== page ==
He's the total package. With ten wins now by the age of 23, including two Majors, he is comparable only to Tiger. No one else has managed it, including even the Golden Bear and my golfing hero, Bobby Jones. So, I guess there's not much more to be said. If he remains healthy, keeps the fire in his belly, and doesn't fiddle too much with his swing, Jordan Spieth will surely not only be in the Hall of Fame,  he'll be mentioned in the same breath as the greatest of the great ones. It's pretty much a given.

The obvious next step for Jordan is an Open championship and a PGA championship to complete the career Slam. He's obviously capable of doing it. And, if he can, he joins a very short list of golfing greats. You can bet he's now all-systems-go for the Open at Royal Birkdale next month. And I suppose I wouldn't bet against him. 

One of the things I really like about Spieth--and, of course, there is much to like--is his swing. He has a natural swing. It's not a swing made in the image of anyone else. And it's not a violent swing that relies on too much torque. It's a swing that should keep him from experiencing the back problems and other injuries that have plagued guys like Tiger, Rory, Jason Day, and even DJ--though DJ seems to get injured off the course more than on it. Spieth's swing seems, to me at least, to be built to last.

I think Jordan will be able to achieve longevity in the game that I don't see happening for Day and McIlroy. In fact, I don't think Day or McIlroy really have the desire to spend thirty years or more between the ropes. And ultimately, according to Jack Nicklaus, desire is probably the biggest factor there is in achieving greatness in this game. The real key in the future will be how much Spieth continues to want it.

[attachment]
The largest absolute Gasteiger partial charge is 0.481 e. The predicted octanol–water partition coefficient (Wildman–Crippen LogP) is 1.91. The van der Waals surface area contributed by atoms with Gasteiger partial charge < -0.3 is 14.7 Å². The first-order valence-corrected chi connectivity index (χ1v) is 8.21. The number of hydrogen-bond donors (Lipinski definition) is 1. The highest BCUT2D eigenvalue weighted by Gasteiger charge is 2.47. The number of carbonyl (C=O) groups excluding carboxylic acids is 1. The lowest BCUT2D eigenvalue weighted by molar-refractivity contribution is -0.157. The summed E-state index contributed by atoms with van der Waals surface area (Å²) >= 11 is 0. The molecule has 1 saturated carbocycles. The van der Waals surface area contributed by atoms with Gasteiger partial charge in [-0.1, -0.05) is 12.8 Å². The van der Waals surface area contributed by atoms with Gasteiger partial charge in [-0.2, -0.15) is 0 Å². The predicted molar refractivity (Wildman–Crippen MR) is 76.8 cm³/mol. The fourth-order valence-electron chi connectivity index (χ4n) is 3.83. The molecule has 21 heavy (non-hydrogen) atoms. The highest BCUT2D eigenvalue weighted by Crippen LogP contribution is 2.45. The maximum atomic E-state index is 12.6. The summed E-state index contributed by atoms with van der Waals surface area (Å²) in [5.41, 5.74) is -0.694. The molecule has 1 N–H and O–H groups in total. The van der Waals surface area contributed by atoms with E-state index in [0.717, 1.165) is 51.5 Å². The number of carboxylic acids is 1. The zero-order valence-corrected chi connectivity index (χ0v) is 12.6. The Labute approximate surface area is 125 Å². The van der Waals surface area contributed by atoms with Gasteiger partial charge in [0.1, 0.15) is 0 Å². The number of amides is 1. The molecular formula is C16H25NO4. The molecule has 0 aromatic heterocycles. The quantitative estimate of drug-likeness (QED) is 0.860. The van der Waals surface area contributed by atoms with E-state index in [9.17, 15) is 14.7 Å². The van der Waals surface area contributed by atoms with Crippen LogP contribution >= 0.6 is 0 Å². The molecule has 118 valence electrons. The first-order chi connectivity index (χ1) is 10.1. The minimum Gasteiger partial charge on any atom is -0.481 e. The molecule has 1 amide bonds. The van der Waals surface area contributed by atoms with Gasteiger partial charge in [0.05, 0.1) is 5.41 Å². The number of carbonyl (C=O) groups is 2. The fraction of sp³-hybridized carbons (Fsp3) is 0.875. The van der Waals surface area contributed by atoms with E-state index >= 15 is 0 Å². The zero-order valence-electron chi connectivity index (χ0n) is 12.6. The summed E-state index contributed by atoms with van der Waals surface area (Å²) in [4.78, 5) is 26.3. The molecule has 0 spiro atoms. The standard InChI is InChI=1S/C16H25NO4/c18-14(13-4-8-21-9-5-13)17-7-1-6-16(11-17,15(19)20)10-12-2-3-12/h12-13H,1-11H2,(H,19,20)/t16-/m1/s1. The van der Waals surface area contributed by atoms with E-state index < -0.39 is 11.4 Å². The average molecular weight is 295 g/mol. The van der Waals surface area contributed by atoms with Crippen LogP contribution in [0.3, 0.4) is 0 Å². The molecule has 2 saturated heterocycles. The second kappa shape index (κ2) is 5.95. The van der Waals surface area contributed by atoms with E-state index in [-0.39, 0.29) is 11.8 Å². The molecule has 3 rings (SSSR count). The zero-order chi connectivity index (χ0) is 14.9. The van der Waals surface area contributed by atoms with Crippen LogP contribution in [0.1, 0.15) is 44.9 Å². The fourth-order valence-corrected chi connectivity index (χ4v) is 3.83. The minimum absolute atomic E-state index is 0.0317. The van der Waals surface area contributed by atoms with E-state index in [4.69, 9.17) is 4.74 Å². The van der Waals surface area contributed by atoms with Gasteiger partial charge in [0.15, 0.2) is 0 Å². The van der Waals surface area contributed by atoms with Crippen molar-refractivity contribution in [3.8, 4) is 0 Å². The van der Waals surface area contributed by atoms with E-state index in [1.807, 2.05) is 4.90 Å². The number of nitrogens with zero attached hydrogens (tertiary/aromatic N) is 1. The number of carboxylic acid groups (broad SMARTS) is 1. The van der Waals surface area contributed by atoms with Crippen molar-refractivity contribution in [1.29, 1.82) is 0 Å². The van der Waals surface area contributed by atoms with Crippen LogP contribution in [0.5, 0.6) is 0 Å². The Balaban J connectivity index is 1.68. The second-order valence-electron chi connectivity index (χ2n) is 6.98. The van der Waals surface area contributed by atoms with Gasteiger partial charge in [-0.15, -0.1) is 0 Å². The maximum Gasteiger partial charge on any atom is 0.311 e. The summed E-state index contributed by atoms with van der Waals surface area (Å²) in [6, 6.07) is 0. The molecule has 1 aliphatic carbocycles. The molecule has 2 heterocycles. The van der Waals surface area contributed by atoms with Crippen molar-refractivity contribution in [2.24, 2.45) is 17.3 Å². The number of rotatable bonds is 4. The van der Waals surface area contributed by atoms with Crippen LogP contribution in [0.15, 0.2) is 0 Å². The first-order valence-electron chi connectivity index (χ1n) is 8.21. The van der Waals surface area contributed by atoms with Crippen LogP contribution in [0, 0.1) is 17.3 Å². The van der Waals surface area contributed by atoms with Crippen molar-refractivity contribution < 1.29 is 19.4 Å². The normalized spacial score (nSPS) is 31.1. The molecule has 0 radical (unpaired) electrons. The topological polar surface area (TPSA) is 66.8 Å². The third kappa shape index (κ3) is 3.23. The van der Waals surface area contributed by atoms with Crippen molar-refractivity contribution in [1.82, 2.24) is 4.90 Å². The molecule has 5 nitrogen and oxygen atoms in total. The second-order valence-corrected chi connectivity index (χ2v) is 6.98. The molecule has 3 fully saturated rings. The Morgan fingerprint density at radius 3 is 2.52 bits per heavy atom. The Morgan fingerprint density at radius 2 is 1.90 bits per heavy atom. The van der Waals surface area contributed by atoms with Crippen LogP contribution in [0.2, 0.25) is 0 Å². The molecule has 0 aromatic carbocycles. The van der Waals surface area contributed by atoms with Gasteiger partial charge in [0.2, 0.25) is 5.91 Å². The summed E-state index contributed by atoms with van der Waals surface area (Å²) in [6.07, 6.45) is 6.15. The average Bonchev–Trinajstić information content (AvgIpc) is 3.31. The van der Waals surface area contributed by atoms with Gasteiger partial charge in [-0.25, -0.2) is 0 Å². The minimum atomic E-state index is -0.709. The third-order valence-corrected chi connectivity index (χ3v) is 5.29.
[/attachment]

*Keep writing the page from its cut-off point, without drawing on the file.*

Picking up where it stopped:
There are lots of terrific players out there; and there are more coming along every day. To achieve greatness in the game, especially now adays with the ever-increasing number of talented players, desire will be key. It's painfully obvious that Spieth has it in spades. His performance this week serves only to remind us of that. Let's hope he keeps it.



Sunday, 25 June 2017

Quinte Cup Matches

Have you ever had that thought, "I've got it"? Where, after struggling with your game, you find something that clicks and you feel like you finally have at least some idea about what you're doing on the golf course? I suddenly have that feeling again. Of course, I may very well go out the next time and not know whether to crap or wind my watch. That's how this game is. But, at least for now, I seem to have some idea about what I'm doing. I only hope it lasts.